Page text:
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Anderson Silva Is UFC's Version of Roy Jones Jr.

Aaron KellerstrassCorrespondent IAugust 26, 2011

Anderson Silva Is UFC's Version of Roy Jones Jr.

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    Bruce Lee vs. Chuck Norris. Steven Seagal vs. Jean Claude Van Damme. The Karate Kid vs. A.C. Slater. These are just some of the theoretical fights my friends and I debated as kids.

    It has never stopped being fun.

    In 2008, Anderson Silva joined in when he said in a MMAweekly.com article that he would love to get a shot at Roy Jones Jr. This intrigued me.

    Not because I want to see the fight—RJJ is 42 years old, and I have no interest in watching old boxers; it is just too depressing (hear that, Evander?).

    What is amazing is how much these two fighters have in common. They will both go down in history as two of the best fighters of their generation, maybe of all time, but the similarities don’t stop there.

P4P Best

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    Both considered best pound for pound fighter in the world.

    Let’s start with the good. Both of these men have gaudy overall records: 54-8 for RJJ and 30-4 for Silva. They both have enjoyed lengthy win streaks: 34 for RJJ and 14 (and counting) for Silva.

    RJJ hit Montell Griffin after he was down, and Silva head kicked Okami while his knees were down; otherwise, these streaks would have been longer.

    RJJ quickly avenged his loss by knocking out Griffin five months later, and Silva is finally going to get his rematch at UFC 134.

    RJJ reached best P4P status in 1994 after beating Bernard Hopkins, and Silva got the crown probably in 2009 and still holds it depending on who you ask.

Mediocre Competition

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    Both doomed by their mediocre weight class.

    Roy Jones Jr. was in the purgatory between weight classes and fought mostly at middleweight and light heavyweight, both divisions which were low on talent during his peak.

    The same could be said of Anderson Silva, who has plowed through the competition in the middleweight division, which is the least compelling weight class in the UFC.

    There just hasn’t been the steady stream of competition in the middleweight division that has existed at lightweight, welterweight and light heavyweight.

    You can’t blame them for this, and of the two, Silva has fought the tougher competition. You could also say that RJJ and Silva make the competition look feeble.

    But fighters are always measured by the quality of their opponents, and there hasn’t been much for either of these guys, which brings me to the next point.

No Epic Fights

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    No epic fights.

    Fighters are remembered for the wars that make you pick up the phone and call people.

    Ali had Frazier and Foreman; Sugar Ray Leonard had Hearns, Hagler and Duran; Rocky had Apollo, Mr. T, Drago, Tommy Gunn, brain damage and his wet blanket of a wife.

    Sure, RJJ had his two fights with Hopkins (hardly Rumbles in the Jungle), and Silva has had Henderson, Griffin, Franklin, Belfort and, to a lesser degree, Sonnen (tainted by Sonnen’s PED use and Silva’s injured ribs), but would you really call any of those epic fights?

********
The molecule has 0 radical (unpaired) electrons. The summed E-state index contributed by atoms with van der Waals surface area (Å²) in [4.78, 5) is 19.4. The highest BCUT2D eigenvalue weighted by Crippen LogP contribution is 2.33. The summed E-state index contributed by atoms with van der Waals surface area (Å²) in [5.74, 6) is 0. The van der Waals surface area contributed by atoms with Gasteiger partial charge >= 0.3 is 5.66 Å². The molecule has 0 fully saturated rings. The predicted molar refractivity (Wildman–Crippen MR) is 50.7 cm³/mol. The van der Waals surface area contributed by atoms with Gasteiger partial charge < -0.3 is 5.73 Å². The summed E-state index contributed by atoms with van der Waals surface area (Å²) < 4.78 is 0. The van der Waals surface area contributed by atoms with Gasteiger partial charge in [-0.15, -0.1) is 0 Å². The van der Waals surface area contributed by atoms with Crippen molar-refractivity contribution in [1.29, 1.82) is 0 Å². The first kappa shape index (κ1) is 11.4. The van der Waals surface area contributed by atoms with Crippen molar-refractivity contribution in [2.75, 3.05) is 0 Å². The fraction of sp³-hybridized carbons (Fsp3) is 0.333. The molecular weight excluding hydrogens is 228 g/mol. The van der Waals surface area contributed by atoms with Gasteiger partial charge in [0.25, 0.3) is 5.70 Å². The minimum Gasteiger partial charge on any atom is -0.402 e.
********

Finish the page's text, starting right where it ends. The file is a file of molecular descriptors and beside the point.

I’d argue more people will remember Griffin vs. Bonnar or Gatti vs. Ward, none of whom are as gifted as RJJ or Silva.

    Will you be telling your grandkids you saw Jones Jr. vs. Ruiz or Silva vs. Cote? I didn’t think so.

    It’s too late for RJJ. Silva still has a shot at a few legendary fights, but only if he decides to switch weight classes. You aren’t getting any younger, Anderson; get up to the light heavyweight division and let’s see some carnage.

Running and Dancing

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    Accused of playing it safe.

    Although both Roy Jones Jr. and Anderson Silva have some flashy knockouts and submissions, they have both been accused of playing it safe to protect a lead.

    With RJJ, it was really the hallmark of his career. He so outclassed most of his opponents that he could dominate on points without subjecting himself to much of a beating.

    During his prime, he didn’t even have to keep his hands up. He was simply impossible to hit and would occasionally dance and run his way to a decision.

    The same could be said of Silva, who was criticized harshly by Dana White (and by the crowd) for his lackluster effort against Cote, Leites and Maia.

Best Talent Isn't Always Interesting

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    Just like Daniel LaRusso vs.  A.C. Slater, I am sure RJJ vs. Anderson Silva would have made for a great fight at some point years ago.

    Then again, maybe they would have just taunted each other and ran around the ring/octagon for awhile...who knows? We probably won’t get the chance to find out.

    Either way, these two will always be remembered as great fighters that just didn’t have the opponents to push them to the status of Ali, Ray Leonard or even Balboa. 

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